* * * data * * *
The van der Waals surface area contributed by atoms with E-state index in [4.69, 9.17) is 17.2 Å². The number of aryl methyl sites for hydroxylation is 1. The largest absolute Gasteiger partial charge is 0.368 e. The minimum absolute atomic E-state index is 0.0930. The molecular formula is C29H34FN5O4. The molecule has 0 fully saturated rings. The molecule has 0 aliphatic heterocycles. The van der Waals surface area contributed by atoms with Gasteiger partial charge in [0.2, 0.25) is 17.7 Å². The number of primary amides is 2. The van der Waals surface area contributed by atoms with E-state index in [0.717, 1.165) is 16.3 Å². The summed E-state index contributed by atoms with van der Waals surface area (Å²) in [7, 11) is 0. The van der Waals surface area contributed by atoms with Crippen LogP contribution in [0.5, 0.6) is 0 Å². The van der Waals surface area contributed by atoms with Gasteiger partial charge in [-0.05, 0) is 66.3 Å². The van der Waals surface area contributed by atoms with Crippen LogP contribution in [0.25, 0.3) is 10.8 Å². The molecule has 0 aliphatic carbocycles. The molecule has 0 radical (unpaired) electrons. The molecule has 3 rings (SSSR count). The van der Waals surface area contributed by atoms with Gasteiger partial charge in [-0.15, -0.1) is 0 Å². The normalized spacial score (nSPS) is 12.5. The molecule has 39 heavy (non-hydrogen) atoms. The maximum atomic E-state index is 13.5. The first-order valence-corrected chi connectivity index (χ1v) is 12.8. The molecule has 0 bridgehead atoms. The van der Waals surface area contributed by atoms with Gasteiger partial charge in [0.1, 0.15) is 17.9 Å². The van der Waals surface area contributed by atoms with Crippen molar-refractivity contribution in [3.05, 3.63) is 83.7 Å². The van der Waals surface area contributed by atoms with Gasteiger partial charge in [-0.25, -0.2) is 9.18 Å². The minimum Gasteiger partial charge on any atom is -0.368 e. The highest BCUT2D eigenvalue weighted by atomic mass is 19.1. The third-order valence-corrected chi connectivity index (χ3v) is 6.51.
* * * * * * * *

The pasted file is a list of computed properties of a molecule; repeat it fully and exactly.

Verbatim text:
The van der Waals surface area contributed by atoms with E-state index in [4.69, 9.17) is 17.2 Å². The number of aryl methyl sites for hydroxylation is 1. The largest absolute Gasteiger partial charge is 0.368 e. The minimum absolute atomic E-state index is 0.0930. The molecular formula is C29H34FN5O4. The molecule has 0 fully saturated rings. The molecule has 0 aliphatic heterocycles. The van der Waals surface area contributed by atoms with Gasteiger partial charge in [0.2, 0.25) is 17.7 Å². The number of primary amides is 2. The van der Waals surface area contributed by atoms with E-state index in [0.717, 1.165) is 16.3 Å². The summed E-state index contributed by atoms with van der Waals surface area (Å²) in [7, 11) is 0. The van der Waals surface area contributed by atoms with Crippen LogP contribution in [0.5, 0.6) is 0 Å². The van der Waals surface area contributed by atoms with Gasteiger partial charge in [-0.05, 0) is 66.3 Å². The van der Waals surface area contributed by atoms with Crippen LogP contribution in [0.25, 0.3) is 10.8 Å². The molecule has 0 aliphatic carbocycles. The molecule has 0 radical (unpaired) electrons. The molecule has 3 rings (SSSR count). The van der Waals surface area contributed by atoms with Gasteiger partial charge in [-0.15, -0.1) is 0 Å². The normalized spacial score (nSPS) is 12.5. The molecule has 39 heavy (non-hydrogen) atoms. The maximum atomic E-state index is 13.5. The first-order valence-corrected chi connectivity index (χ1v) is 12.8. The molecule has 0 bridgehead atoms. The van der Waals surface area contributed by atoms with Gasteiger partial charge in [0.1, 0.15) is 17.9 Å². The van der Waals surface area contributed by atoms with Crippen molar-refractivity contribution in [3.05, 3.63) is 83.7 Å². The van der Waals surface area contributed by atoms with Gasteiger partial charge in [-0.25, -0.2) is 9.18 Å². The minimum Gasteiger partial charge on any atom is -0.368 e. The highest BCUT2D eigenvalue weighted by atomic mass is 19.1. The third-order valence-corrected chi connectivity index (χ3v) is 6.51.